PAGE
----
Tens of thousands of Iranians called for “revenge” Saturday at the funeral of 27 Revolutionary Guards killed in a suicide attack perpetrated by jihadists that Tehran accuses Pakistan of supporting.
“The government of Pakistan must pay the price of harboring these terrorist groups and this price will undoubtedly be very high,” said Major General Mohammad Ali Jafari, referring to jihadist outfit Jaish al-Adl (Army of Justice).
“The Islamic Republic of Iran will no longer observe the previous reservations and will directly act to counter such acts,” Jafari told mourners gathered at the city of Isfahan’s Bozorgmehr Square.
The comments by Jafari, commander of Iran’s elite Revolutionary Guards, came a day ahead of a planned two-day visit to Pakistan by Mohammed bin Salman, the crown prince of Iran’s regional arch-rival Saudi Arabia.
Jafari blamed Pakistan’s army and Inter-Services Intelligence agency, saying that “sheltering and silence” amounts to supporting the perpetrators.
As he left the podium, people shouted “Commander of Sepah [Farsi for Revolutionary Guards] — Revenge! Revenge!”
The Wednesday bombing targeted a busload of Revolutionary Guards in the volatile southeastern province of Sistan-Baluchistan, which straddles the border with Pakistan.
Jaish al-Adl was formed in 2012 as a successor to the Sunni extremist group Jundallah (Soldiers of God), which waged a deadly insurgency for a decade before it was severely weakened by the capture and execution of its leader Abdolmalek Rigi in 2010.
Jafari also blasted “the traitorous governments of Saudi Arabia and [the] Emirates” and said Iran will no longer tolerate their “hidden support for anti-Islam thugs and Takfiri [apostate] groups.”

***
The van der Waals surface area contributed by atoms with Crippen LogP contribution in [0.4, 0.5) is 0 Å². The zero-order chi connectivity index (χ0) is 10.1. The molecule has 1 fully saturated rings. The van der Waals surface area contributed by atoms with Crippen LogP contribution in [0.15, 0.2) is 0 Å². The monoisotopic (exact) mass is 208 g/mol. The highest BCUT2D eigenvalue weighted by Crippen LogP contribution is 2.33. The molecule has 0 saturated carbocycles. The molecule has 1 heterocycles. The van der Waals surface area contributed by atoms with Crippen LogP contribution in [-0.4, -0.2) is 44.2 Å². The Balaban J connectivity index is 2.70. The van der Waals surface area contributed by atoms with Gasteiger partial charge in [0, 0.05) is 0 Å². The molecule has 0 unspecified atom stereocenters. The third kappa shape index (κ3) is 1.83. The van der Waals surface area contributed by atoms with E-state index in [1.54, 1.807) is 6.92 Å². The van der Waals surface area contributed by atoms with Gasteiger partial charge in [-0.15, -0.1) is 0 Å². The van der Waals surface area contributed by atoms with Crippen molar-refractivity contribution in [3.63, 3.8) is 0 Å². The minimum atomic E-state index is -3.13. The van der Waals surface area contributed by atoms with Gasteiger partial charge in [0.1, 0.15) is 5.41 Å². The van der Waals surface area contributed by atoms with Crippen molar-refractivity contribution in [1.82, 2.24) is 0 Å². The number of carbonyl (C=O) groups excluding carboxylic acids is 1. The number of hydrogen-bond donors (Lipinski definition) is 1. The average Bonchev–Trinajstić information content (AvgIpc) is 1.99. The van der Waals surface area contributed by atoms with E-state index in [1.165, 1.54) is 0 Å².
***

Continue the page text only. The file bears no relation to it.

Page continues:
He called on President Hassan Rouhani and the country’s Supreme National Security Council to give the guards more freedom to carry out “retaliatory operations,” but did not elaborate.
Iran’s supreme leader Ayatollah Ali Khamenei has linked the perpetrators of Wednesday’s attack to “the spying agencies of some regional and trans-regional countries.”
Black flags attached to lamp-posts adorned Isfahan as the city prepared for the funeral and two days of mourning.
When the bodies of the troops arrived on the back of Toyota vans — the guards’ signature vehicles — their comrades, women in black veils and young men in jeans were there to greet them.
Tens of thousands chanted “Down with America!” and “We will never submit!”
Iran’s flag could be seen at half-mast in Bozorgmehr Square’s southeastern side, and the crowd chanted “Allahu Akbar” each time the speaker read the names of the dead.
The troops killed in the bombing belonged to the Guards’ 14th Imam Hussein Division, which is based in Isfahan province, according to Tasnim news agency.
Aged from 21 to 52, each will be buried in his hometown after the funeral.
A housekeeper originally from Khuzestan province, where a deadly attack killed 24 last year, told AFP of the thirst for revenge.
“We demand that the blood of these troops be avenged,” said Tayebbeh Rezaee, 34. “They cannot weaken the Islamic Republic in any way — not war, not economic attacks. So they have to stoop to such acts.”
Sistan-Baluchistan has long been a flashpoint, where Pakistan-based Baluchi separatists and jihadists carry out cross-border raids.
A Revolutionary Guard was killed and five wounded in a February 2 attack claimed by Jaish al-Adl on a base of the Basij militia in the town of Nikshahr, some way from the border.
One of the wounded — Khodarahm Heidari, who was critically injured in that attack — died on Saturday, semi-official news agency ISNA reported.
On January 29 three members of an Iranian bomb squad sent to the scene of an explosion in the provincial capital Zahedan were wounded when a second device blew up as they were trying to defuse it, police said at the time.
And in early December two people were killed and around 40 others wounded in the port city of Chabahar, also in Sistan-Baluchistan, in an attack which Iran’s Foreign Minister Mohammad Javad Zarif blamed on “foreign-backed terrorists” — a reference to Sunni Muslim extremists.
In October, Jaish al-Adl claimed responsibility for abducting 12 Iranian security personnel near the border with Pakistan.